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Guess the Body Part

This is a fun game for groups of younger children. There are many variations of this wonderful game but in its most basic form, different objects are placed in covered* bowls or boxes and a child places his or her hand in and feels the contents and tries to determine what "body part" is contained inside without looking or removing the contents. Below is a list of body part substitutions, just in case you're not a member of the Gein** family and want to substitute food items for real body parts. 

In this basic form, the bowls or boxes can be passed around while the children sit on the floor, or the bowls or boxes can be set on a table and the children stick their hands in as they pass by.

A more elaborate version, and one that I'm most fond of, involves the adult leading the children blindfolded in small groups to a separate room. While leading the children to the room the adult begins to tell them an elaborate story about a mass-murderer (or witch, ogre, troll, or other suitably scary character) who collected the parts of its victims and stored them in containers in its secret lair. It just so happens that lair is rumored to be located in part of the building they are in right now!

As the game and story telling continues, the children are assembled in the "lair" and the adult proceeds to make "discoveries" of body parts which the children must identify without removing their blindfolds. When all the "discoveries" are made the adult ushers the children out.

After the game it's a good idea to have the children go straight to a clean-up area with lots of paper towels. If this is to be done outside without a source of soap and running water then a bottle of the no-water needed anti-bacterial hand wash is a good idea to have on hand. It's available at most drug stores and is reasonably priced.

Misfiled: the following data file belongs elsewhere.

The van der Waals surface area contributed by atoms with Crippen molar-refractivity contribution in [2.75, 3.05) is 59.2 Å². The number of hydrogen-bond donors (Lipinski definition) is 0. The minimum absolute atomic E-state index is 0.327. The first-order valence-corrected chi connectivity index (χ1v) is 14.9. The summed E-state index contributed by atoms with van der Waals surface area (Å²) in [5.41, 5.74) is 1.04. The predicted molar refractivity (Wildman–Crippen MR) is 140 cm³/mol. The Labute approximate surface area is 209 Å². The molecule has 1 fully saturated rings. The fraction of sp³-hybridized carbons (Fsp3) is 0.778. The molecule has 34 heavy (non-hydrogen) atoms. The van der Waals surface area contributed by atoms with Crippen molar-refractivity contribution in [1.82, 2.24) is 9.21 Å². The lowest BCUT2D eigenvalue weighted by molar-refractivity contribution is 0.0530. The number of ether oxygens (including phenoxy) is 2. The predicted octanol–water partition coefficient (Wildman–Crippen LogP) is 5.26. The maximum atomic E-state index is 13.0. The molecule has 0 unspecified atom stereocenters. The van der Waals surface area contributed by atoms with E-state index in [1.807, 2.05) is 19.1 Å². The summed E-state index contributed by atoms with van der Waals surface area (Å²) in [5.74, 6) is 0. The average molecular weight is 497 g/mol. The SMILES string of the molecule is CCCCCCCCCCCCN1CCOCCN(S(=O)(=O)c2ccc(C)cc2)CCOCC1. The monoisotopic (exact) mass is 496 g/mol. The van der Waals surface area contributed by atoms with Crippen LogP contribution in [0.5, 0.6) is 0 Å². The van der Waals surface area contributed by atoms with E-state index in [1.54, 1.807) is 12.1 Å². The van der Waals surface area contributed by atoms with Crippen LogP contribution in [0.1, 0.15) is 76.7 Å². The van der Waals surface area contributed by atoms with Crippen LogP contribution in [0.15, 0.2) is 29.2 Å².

BODY PART SUBSTITUTIONS
Body Part What you can use
Eyeballs Peeled grapes, oil covered grapes, pimento olives, small hardboiled eggs
Guts Cooked spaghetti, cased sausages with most of the inner sausage removed, marshmallows strung together and made damp and slick with water and oil
Hair Old wig, dried corn silk
Ears Dried apricots
Brain Over cooked cauliflower
Heart Skinned tomato, cow heart
Teeth Un-popped popcorn, corn-nuts
Toenails Pistachio or walnut shells
Veins Cooked spaghetti
Vomit Chunky Salsa (add chili for a more meaty texture)
Poop Mashed potatoes with canned corn and/or cooked ground beef added
Worms Real worms, greased "gummi" worms
Body meat Cheap tenderized roast cuts
Other organs Cow heart, liver, kidney, cow tongue (all are available at most supermarkets, you may have to ask the butcher)

*  Bowls can be covered by placing two partially overlapping towels across the top and placing a rubber band around the rim to hold them in place. Children simply reach their hand in between the two towels. Boxes can have holes cut in their tops to allow the children access.

**  Just in case you missed the reference, we were referring to mass-murderer Ed Gein on whom the film The Texas Chainsaw Massacre was loosely based. There is also a recent movie titled Ed Gein and it is reviewed here.

 
   

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